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CUMBERLAND — The friendly skies are getting a little friendlier for unmanned flying vehicles. And that’s opening up new possibilities for one Maine engineering firm.
Sevee & Maher Engineers in early April won approval to use a quadcopter in its site surveying work, which company President Guy Cote said makes that work safer and quicker.
The company received one of the first batch of exemptions by the U.S. Federal Aviation Administration, allowing for the commercial use of unmanned aerial vehicles, called UAVs or drones.
Those terms are loaded with connotations stemming from the military use of unmanned warplanes and privacy concerns. But Sevee & Maher’s Land Cruiser drone – tail number N109SM – isn’t interested in peering in your windows. It’s focused on estimating the volume of wood chip piles and sizing up landfills.
“(The FAA) didn’t have a lot of requests from engineering firms, and that is what they’re trying to push,” Cote said.
That their work is most often on clients’ private land and avoids privacy concerns raised nationally and in the Maine Statehouse helped speed up the company’s application, according to Cote.
Jeff Weston, a South Carolina-based builder of unmanned aircraft primarily for farm use, said he’s had steady work dealing with customers operating unmanned aircraft on their own land. But the FAA’s rapidly changing policies and recent attention on commercial drones – like Amazon.com’s proposal for drone package delivery – stand to open the market for new types of customers, including engineers.
“This isn’t just a fad,” Weston said. “I’ve seen great progress in just two years with the equipment that I can get and the uses (for drones).”
In Maine, the bulk of pending requests to the FAA come from companies looking to shoot and sell aerial photography or video. A Gorham search-and-rescue organization has received an exemption and drone manufacturer Viking Unmanned Aerial Solutions, also based in Gorham, has designed a tethering system for a drone that meets FAA standards for commercial flights.
While that handful of Maine companies is taking drones to the sky, it’s still a new area of regulation with rapidly changing requirements. In February, the FAA released proposed rules for seeking approval for commercial drone use and removed requirements that operators of unmanned commercial aircraft have pilot’s licenses.
Charles Burnham, the engineer who led the exemption process for Sevee, said the change derives from a position that there’s more in common between piloting a drone and video games than there is with piloting a plane.
“It’s completely different instincts,” Burnham said.
Most often, Sevee’s drone doesn’t come under direct pilot control, flying a pre-programmed route, snapping photos and landing automatically. If the battery gets low or the unit loses contact with the controller, it uses GPS coordinates to land where it started.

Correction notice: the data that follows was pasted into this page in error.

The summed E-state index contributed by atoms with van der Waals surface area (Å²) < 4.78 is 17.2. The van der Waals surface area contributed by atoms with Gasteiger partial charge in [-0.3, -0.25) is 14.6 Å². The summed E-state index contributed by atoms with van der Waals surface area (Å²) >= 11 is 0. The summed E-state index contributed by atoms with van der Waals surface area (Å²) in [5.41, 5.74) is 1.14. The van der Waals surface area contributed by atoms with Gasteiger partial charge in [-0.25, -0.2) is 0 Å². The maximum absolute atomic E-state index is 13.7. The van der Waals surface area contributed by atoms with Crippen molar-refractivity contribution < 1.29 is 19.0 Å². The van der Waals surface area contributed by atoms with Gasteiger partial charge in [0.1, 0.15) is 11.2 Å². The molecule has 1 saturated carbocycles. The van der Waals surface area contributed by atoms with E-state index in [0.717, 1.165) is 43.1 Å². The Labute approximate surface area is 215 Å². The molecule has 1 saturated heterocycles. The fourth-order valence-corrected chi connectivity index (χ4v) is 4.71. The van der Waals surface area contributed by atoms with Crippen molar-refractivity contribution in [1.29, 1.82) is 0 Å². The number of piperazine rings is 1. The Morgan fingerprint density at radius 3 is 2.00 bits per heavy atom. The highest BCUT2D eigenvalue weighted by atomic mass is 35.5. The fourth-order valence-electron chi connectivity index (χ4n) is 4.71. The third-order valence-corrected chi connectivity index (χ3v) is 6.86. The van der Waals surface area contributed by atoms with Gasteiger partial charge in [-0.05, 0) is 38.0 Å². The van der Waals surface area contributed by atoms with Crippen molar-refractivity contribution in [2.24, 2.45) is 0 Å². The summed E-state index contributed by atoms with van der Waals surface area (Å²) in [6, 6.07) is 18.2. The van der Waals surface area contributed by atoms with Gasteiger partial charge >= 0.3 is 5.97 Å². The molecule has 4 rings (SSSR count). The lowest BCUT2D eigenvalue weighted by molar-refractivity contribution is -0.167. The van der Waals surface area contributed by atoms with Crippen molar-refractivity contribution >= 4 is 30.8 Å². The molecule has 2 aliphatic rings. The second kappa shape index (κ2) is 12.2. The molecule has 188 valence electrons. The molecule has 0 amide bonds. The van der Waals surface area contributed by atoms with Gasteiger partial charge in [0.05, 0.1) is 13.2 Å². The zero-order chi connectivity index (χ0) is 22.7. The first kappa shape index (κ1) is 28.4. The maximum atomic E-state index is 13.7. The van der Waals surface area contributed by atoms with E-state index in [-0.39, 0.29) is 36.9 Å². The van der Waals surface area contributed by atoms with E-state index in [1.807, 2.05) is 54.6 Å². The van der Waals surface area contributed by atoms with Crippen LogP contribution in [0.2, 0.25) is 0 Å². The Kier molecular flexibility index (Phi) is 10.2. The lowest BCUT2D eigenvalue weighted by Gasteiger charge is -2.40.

Though the flights are pretty predictable, there were some unexpected challenges along the way, such as finding aerial drone insurance. Cote said it took about two weeks for the company’s insurance broker to find an insurer willing to insure the drone, a requirement for FAA certification.
“There are only a couple of companies that are insuring the drones on a commercial basis,” he said.
And filling out that paperwork, Cote said it was clear commercial drone operation is still working in the margins.
“The forms that I had to fill out, you had to choose an aircraft and they had everything from single-engine Cessnas to Boeing 747s on there,” he said. “I had to put ‘other.’”
Burnham said use of the drone improves the quality and speed with which the company’s engineers can gather topographic information that forms the basis of their work.
That comes after piecing together a full system for taking and processing photos from a point-and-shoot camera loaded with custom software and mounted on a gimbal to keep the image steady. Cote estimated the total investment in the drone has been about $40,000, split between the cost for the vehicle and staff training.
Tyler Dunlea, the company’s IT technician who manages the FAA-required ground station for the drone during flights, and Burnham make up the two-person crew on hand for flights.
On top of getting the drone airworthy, Dunlea said the project required some software tweaks to reduce the time it takes to stitch together and put photos into a three-dimensional rendering after a flight.
“If we did a project with 200 photos when we started, it would take 24 hours. Now, it’s about 30 minutes or 40 minutes,” Dunlea said.
Before, Cote said, the company would have to wait months for results from having an airplane capture images of a site.
The company’s primary clients are paper mills and other industrial sites. Cote said the addition of the drone for surveying opens new possible markets for the 43-person engineering firm that hired four more engineers in the past month.
One such application would be line-of-sight analyses for projects like cell towers or wind turbines, flying to the estimated height of the structure and taking a 360-degree view.
“You can find out who would see that object before you even build it,” Cote said.
But there’s one aspect of the drone that’s more difficult to quantify: the cool factor.
“I was the keynote speaker at engineers’ banquet about a month ago and was asked if we could do a flight demonstration in the banquet hall at the Doubletree (hotel in South Portland),” Cote said. “I had to say ‘no’ to that request.”
Sevee & Maher Engineers in Cumberland uses a quadcopter to conduct aerial photographic surveys.